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Record Information
Version1.0
Creation Date2009-06-19 21:58:54 UTC
Update Date2016-11-09 01:08:30 UTC
Accession NumberCHEM001292
Identification
Common NameAluminium silicate
ClassSmall Molecule
DescriptionAluminium silicate is a chemical compound of aluminum and silicon. Aluminum is the most abundant metal in the earth's crust and is always found combined with other elements such as oxygen, silicon, and fluorine. (5, 6)
Contaminant Sources
  • HPV EPA Chemicals
  • T3DB toxins
Contaminant Type
  • Aluminum Compound
  • Household Toxin
  • Industrial/Workplace Toxin
  • Inorganic Compound
  • Metalloid
  • Synthetic Compound
Chemical Structure
Thumb
Synonyms
ValueSource
Aluminium silicic acidGenerator
Chemical FormulaAl2H4O5Si
Average Molecular Mass166.077 g/mol
Monoisotopic Mass165.946 g/mol
CAS Registry Number1335-30-4
IUPAC Namebis(λ¹-alumanylium) oxosilanebis(olate) dihydrate
Traditional Namebis(λ¹-alumanylium) oxosilanebis(olate) dihydrate
SMILESO.O.[Al+].[Al+].[O-][Si]([O-])=O
InChI IdentifierInChI=1S/2Al.O3Si.2H2O/c;;1-4(2)3;;/h;;;2*1H2/q2*+1;-2;;
InChI KeyGMUMVDQEWJBRKI-UHFFFAOYSA-N
Chemical Taxonomy
Description belongs to the class of inorganic compounds known as post-transition metal silicates. These are inorganic compounds in which the largest oxoanion is silicate, and in which the heaviest atom not in an oxoanion is a post-transition metal.
KingdomInorganic compounds
Super ClassMixed metal/non-metal compounds
ClassPost-transition metal oxoanionic compounds
Sub ClassPost-transition metal silicates
Direct ParentPost-transition metal silicates
Alternative Parents
Substituents
  • Post-transition metal silicate
  • Silicate
  • Inorganic post-transition metal salt
  • Inorganic oxide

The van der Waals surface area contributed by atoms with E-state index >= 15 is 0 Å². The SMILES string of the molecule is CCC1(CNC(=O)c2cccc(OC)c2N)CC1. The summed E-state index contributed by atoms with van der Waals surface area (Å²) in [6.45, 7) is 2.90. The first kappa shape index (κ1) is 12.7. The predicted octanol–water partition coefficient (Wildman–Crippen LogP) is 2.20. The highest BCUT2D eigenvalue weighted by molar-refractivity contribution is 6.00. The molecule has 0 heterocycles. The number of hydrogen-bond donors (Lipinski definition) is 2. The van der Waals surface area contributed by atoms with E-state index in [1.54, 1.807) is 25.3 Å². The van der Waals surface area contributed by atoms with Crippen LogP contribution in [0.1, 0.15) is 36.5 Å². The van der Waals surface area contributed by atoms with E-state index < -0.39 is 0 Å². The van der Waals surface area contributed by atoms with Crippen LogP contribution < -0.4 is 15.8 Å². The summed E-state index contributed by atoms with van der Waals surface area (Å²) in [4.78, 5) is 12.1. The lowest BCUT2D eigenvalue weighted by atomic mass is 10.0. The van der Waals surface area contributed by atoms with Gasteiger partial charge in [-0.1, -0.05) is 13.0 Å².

• Inorganic salt
  • Inorganic metalloid salt
Molecular FrameworkNot Available
External DescriptorsNot Available
Biological Properties
StatusDetected and Not Quantified
OriginExogenous
Cellular Locations
  • Cytoplasm
  • Extracellular
Biofluid LocationsNot Available
Tissue LocationsNot Available
PathwaysNot Available
ApplicationsNot Available
Biological RolesNot Available
Chemical RolesNot Available
Physical Properties
StateSolid
AppearanceWhite powder.
Experimental Properties
PropertyValue
Melting PointNot Available
Boiling PointNot Available
SolubilityNot Available
Predicted Properties
PropertyValueSource
logP-1.4ChemAxon
pKa (Strongest Acidic)2.7ChemAxon
Physiological Charge-1ChemAxon
Hydrogen Acceptor Count3ChemAxon
Hydrogen Donor Count0ChemAxon
Polar Surface Area63.19 ŲChemAxon
Rotatable Bond Count0ChemAxon
Refractivity4.33 m³·mol⁻¹ChemAxon
Polarizability4.22 ųChemAxon
Number of Rings0ChemAxon
Bioavailability1ChemAxon
Rule of FiveYesChemAxon
Ghose FilterYesChemAxon
Veber's RuleYesChemAxon
MDDR-like RuleYesChemAxon
Spectra
Spectra
Spectrum TypeDescriptionSplash Key
Predicted LC-MS/MSPredicted LC-MS/MS Spectrum - 10V, Positivesplash10-004i-0900000000-00bf548294b41c771594View in MoNA
Predicted LC-MS/MSPredicted LC-MS/MS Spectrum - 20V, Positivesplash10-004i-0900000000-00bf548294b41c771594View in MoNA
Predicted LC-MS/MSPredicted LC-MS/MS Spectrum - 40V, Positivesplash10-004i-0900000000-00bf548294b41c771594View in MoNA
Predicted LC-MS/MSPredicted LC-MS/MS Spectrum - 10V, Negativesplash10-004i-0900000000-32af7921f64e8085d8c1View in MoNA
Predicted LC-MS/MSPredicted LC-MS/MS Spectrum - 20V, Negativesplash10-004i-0900000000-32af7921f64e8085d8c1View in MoNA
Predicted LC-MS/MSPredicted LC-MS/MS Spectrum - 40V, Negativesplash10-004i-0900000000-32af7921f64e8085d8c1View in MoNA
Toxicity Profile
Route of ExposureOral (5) ; inhalation (5)